The legislation that protects transgender employees
Diversity and inclusion is quickly climbing the business agenda. Something to consider is how you can better support employees with gender dysphoria, as well as transitioning and transgender employees.
What is the legislation that protects transgender employees? What are your obligations as an employer? And what does best practice look like? Keep reading to find out.
Gender discrimination is on the rise, according to the World Economic Forum, the UK is slipping further down the global index. The UK was previously 15th and is now 21st out of 153 countries. These figures put the UK behind several wealthy countries including Germany, New Zealand, and Canada. But they also put us behind less developed countries, including the Philippines, Nicaragua, and Namibia. The figures are partly a refection of the general recognition of people who are gender dysphoric.
What is gender dysphoria?
A small number of people find the gender they are assigned at birth does not match their gender identity. People are labelled as either ‘boy’ or ‘girl’. Yet if we look at people living today, we can find many examples of people who don’t fit into these two small boxes. These people are living proof that gender embraces a whole range of different identities and experiences.
Gender Recognition Act 2004
The Gender Recognition Act 2004 was created for people who want to legally change their gender from the one stated on their birth certificate. This process involves applying to the Gender Recognition Panel (GRP) for a Gender Recognition Certificate (GRC).
To qualify, a person has to have been living in their chosen gender for two years, have been diagnosed with gender dysphoria, and be able to satisfy the panel they intend to live in that gender permanently. If the application is successful, they are then entitled to use the gender stated in this certificate “for all purposes”.
Equality Act 2010
The Equality Act 2010, implemented fully in Scotland, England and Wales in 2012, serves to protect individuals from unfair treatment and promote equality in society. Nine protected characteristics are outlined in the Act, one of them being “gender reassignment”. It’s a legal requirement to promote a working environment in which diversity is recognised, valued, and encouraged.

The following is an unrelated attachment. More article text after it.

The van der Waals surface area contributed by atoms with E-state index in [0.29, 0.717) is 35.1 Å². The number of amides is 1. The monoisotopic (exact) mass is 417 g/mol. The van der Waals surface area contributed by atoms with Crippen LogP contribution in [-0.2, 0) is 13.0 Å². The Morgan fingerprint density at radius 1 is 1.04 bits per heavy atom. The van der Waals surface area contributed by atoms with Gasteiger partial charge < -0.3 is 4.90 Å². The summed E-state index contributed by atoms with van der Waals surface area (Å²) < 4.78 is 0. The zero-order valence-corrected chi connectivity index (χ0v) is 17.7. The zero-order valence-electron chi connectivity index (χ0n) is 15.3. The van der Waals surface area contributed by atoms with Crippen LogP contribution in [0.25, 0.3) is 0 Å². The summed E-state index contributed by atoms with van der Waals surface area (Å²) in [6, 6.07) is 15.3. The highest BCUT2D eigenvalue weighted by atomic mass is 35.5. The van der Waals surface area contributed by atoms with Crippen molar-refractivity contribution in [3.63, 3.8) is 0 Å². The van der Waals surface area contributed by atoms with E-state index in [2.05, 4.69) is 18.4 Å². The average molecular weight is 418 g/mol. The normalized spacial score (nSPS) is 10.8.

Employers must acknowledge the multi-cultural and diverse nature of the UK workforce and society in general. We must be committed to principles of fairness and mutual respect where everyone accepts the concept of individual responsibility.
What are the protected characteristics?
No job applicant, employee, or anyone our organisation deals with receives less favourable treatment because of their protected characteristics. The protected characteristics are:
- Gender reassignment
- Marriage and Civil Partnership
- Pregnancy and maternity
- Race (including colour, nationality, ethnic or national origin)
- Religion or belief
- Sexual orientation
How can organisations encourage inclusivity?
Stonewall UK have requested that trans inclusion be part of the Workplace Equality Index; and have suggested questions to check organisations inclusion of trans-specific requirements in UK workplaces:
- Does the organisation provide support and guidance to individuals who are transitioning while in their workplace?
- Does the organisation enable non-binary employees to be recognised on workplace systems?
- Does the organisation communicate trans-specific events such as Trans Day of Visibility?
- Does the organisation profile trans people in employee communications?
- Do senior leaders send strong messages about their commitment to trans equality?
- Does the organisation support trans community groups and events?
To ensure you have robust and legally sound policies in place, please contact the our policy team to discuss your organisations specific requirement relating to equality including gender. Not a Moorepay customer? Contact us on 0345 184 4615 to find out how we can support you.